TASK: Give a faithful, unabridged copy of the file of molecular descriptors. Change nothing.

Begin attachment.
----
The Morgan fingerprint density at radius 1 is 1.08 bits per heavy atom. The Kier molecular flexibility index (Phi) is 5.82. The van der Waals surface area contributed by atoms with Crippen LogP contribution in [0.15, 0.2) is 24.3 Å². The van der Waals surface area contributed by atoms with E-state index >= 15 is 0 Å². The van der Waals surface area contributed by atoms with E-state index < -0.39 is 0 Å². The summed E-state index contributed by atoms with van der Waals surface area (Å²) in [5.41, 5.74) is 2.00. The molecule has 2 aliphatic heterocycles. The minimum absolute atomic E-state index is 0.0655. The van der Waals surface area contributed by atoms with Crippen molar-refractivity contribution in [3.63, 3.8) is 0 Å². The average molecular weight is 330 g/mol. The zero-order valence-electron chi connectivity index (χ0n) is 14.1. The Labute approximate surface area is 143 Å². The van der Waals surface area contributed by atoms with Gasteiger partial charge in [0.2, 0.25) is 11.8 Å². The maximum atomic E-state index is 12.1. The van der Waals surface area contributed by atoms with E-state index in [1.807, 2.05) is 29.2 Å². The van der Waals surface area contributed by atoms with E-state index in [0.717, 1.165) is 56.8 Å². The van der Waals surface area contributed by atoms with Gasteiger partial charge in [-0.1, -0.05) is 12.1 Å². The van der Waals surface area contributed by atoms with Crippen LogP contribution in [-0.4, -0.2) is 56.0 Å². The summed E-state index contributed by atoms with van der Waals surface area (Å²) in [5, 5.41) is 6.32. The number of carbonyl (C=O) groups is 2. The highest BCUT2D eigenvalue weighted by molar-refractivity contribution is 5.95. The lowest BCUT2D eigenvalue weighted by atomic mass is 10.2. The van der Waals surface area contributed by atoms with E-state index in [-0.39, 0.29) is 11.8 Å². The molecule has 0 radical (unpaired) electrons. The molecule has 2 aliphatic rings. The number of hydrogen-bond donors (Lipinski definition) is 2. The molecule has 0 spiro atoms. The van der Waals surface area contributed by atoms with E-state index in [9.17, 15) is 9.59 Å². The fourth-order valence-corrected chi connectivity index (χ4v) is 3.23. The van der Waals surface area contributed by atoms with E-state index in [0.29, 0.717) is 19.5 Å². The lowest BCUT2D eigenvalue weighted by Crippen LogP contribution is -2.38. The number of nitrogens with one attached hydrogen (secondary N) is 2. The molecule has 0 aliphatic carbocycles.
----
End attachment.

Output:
The Morgan fingerprint density at radius 1 is 1.08 bits per heavy atom. The Kier molecular flexibility index (Phi) is 5.82. The van der Waals surface area contributed by atoms with Crippen LogP contribution in [0.15, 0.2) is 24.3 Å². The van der Waals surface area contributed by atoms with E-state index >= 15 is 0 Å². The van der Waals surface area contributed by atoms with E-state index < -0.39 is 0 Å². The summed E-state index contributed by atoms with van der Waals surface area (Å²) in [5.41, 5.74) is 2.00. The molecule has 2 aliphatic heterocycles. The minimum absolute atomic E-state index is 0.0655. The van der Waals surface area contributed by atoms with Crippen molar-refractivity contribution in [3.63, 3.8) is 0 Å². The average molecular weight is 330 g/mol. The zero-order valence-electron chi connectivity index (χ0n) is 14.1. The Labute approximate surface area is 143 Å². The van der Waals surface area contributed by atoms with Gasteiger partial charge in [0.2, 0.25) is 11.8 Å². The maximum atomic E-state index is 12.1. The van der Waals surface area contributed by atoms with E-state index in [1.807, 2.05) is 29.2 Å². The van der Waals surface area contributed by atoms with E-state index in [0.717, 1.165) is 56.8 Å². The van der Waals surface area contributed by atoms with Gasteiger partial charge in [-0.1, -0.05) is 12.1 Å². The van der Waals surface area contributed by atoms with Crippen LogP contribution in [-0.4, -0.2) is 56.0 Å². The summed E-state index contributed by atoms with van der Waals surface area (Å²) in [5, 5.41) is 6.32. The number of carbonyl (C=O) groups is 2. The highest BCUT2D eigenvalue weighted by molar-refractivity contribution is 5.95. The lowest BCUT2D eigenvalue weighted by atomic mass is 10.2. The van der Waals surface area contributed by atoms with E-state index in [-0.39, 0.29) is 11.8 Å². The molecule has 0 radical (unpaired) electrons. The molecule has 2 aliphatic rings. The number of hydrogen-bond donors (Lipinski definition) is 2. The molecule has 0 spiro atoms. The van der Waals surface area contributed by atoms with E-state index in [9.17, 15) is 9.59 Å². The fourth-order valence-corrected chi connectivity index (χ4v) is 3.23. The van der Waals surface area contributed by atoms with E-state index in [0.29, 0.717) is 19.5 Å². The lowest BCUT2D eigenvalue weighted by Crippen LogP contribution is -2.38. The number of nitrogens with one attached hydrogen (secondary N) is 2. The molecule has 0 aliphatic carbocycles.